Jeffrey Limoncelli ’16 / Emertainment Monthly Staff
Theatre. Activism. Revolution. I am not stating the goals of yet another college theatre troupe. These words describe the intent behind Guillermo Calderón’s Neva, which opened last night at Paramount Theatre’s Jackie Liebergott Black Box after a limited run at New York’s Public Theater. However, Neva is not the traditional “social activism through art” kind of play. Well, it tries not to be.
The play, starring Bianca Amato, Luke Robertson, and Quincy Tyler Bernstine, centers around Chekhov’s widow Olga Knipper (Amato) and two fellow actors (Robertson and Bernstine) waiting for their director to arrive for a rehearsal of “The Cherry Orchard”. Upset with her poor acting skills, Olga demands that the three of them reenact her late husband’s death in order to help her “live” the role she is playing. Basically, she’s just another self-absorbed drama queen. Additionally, Masha (Bernstine) has her own feelings about “acting”. Delivered in a powerful final monologue, Masha explains that, with a revolution about to happen outside the walls of the theatre (Russia in 1905, you get the picture), to really live and become cultured means going out in the world and making your voice heard, not simply seeing or acting in a show.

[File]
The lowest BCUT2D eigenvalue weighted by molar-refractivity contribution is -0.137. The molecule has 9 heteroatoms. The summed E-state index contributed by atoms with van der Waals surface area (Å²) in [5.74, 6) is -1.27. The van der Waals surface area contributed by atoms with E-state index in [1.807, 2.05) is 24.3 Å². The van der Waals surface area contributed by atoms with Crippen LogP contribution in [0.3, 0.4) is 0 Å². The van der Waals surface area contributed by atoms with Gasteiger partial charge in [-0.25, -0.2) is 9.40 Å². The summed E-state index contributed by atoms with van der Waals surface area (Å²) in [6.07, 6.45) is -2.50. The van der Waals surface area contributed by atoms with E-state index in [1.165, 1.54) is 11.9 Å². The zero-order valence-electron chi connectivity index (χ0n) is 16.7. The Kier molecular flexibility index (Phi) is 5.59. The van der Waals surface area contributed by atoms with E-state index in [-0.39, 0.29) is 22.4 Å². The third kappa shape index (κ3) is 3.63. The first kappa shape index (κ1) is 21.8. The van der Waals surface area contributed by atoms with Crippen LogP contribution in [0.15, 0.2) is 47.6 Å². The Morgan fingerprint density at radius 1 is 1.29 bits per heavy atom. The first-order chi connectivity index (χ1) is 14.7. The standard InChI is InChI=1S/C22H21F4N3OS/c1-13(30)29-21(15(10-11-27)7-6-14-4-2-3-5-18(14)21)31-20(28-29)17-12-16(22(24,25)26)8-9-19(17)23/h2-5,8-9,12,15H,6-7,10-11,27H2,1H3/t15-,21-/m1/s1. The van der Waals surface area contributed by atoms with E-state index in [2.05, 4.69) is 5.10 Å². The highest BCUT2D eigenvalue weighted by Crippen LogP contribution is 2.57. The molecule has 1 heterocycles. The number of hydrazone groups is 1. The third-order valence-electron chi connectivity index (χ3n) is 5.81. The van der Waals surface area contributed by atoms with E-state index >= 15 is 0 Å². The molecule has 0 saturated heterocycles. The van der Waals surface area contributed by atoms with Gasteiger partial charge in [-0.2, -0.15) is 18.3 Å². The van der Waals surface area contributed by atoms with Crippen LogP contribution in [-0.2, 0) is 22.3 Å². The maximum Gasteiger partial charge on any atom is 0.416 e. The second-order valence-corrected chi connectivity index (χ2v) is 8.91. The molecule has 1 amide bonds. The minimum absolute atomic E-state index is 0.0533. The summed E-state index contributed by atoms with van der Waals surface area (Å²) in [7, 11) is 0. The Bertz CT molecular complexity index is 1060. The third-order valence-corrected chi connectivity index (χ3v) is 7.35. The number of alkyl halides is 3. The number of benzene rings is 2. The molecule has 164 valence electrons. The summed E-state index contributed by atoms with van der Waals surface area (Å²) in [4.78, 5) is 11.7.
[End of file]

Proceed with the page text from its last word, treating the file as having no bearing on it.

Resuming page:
Masha’s monologue is Calderón’s main point. However, upon exiting the theatre, I wondered why it took 80 minutes for that point to be made. Sure, hints were dropped throughout the show pointing in that direction. But most of the show involves Olga’s self-absorbedness. Although her diva-personality is used to strengthen Calderón’s point, the point was made clear after the first 20 minutes. I did leave the theatre contemplating the show’s message, leading me to re-think the power (or lack thereof) of theatre. However, if theatre is not a legitimate means of social activism according to Calderón, then I wonder why he bothered to put his energy into writing this play? Most likely, it is to directly address theatre fans, who are “blinded” by the illusion of theatrical power. If that is the case, I would have preferred to see an actual lecture on the subject, as opposed to a lecture disguised as a play.
Neva, also directed by Calderón, is visually appealing and impressive. Lit with a single light (and, at times, no light), I was presented with a theatrical experience with which I was unfamiliar. This was likely done to remove the glamour and theatrics of the theatre to enhance the overall message. The direction was the most impressive aspect of the show.
Although Neva covers no new ground in telling its audience that the world has problems, this theatrical lecture is well-acted and visually appealing. However, I’m quite sure Calderón would say you are wasting your time seeing it when you could be out in the world fighting injustices. But hey, the tickets are cheap.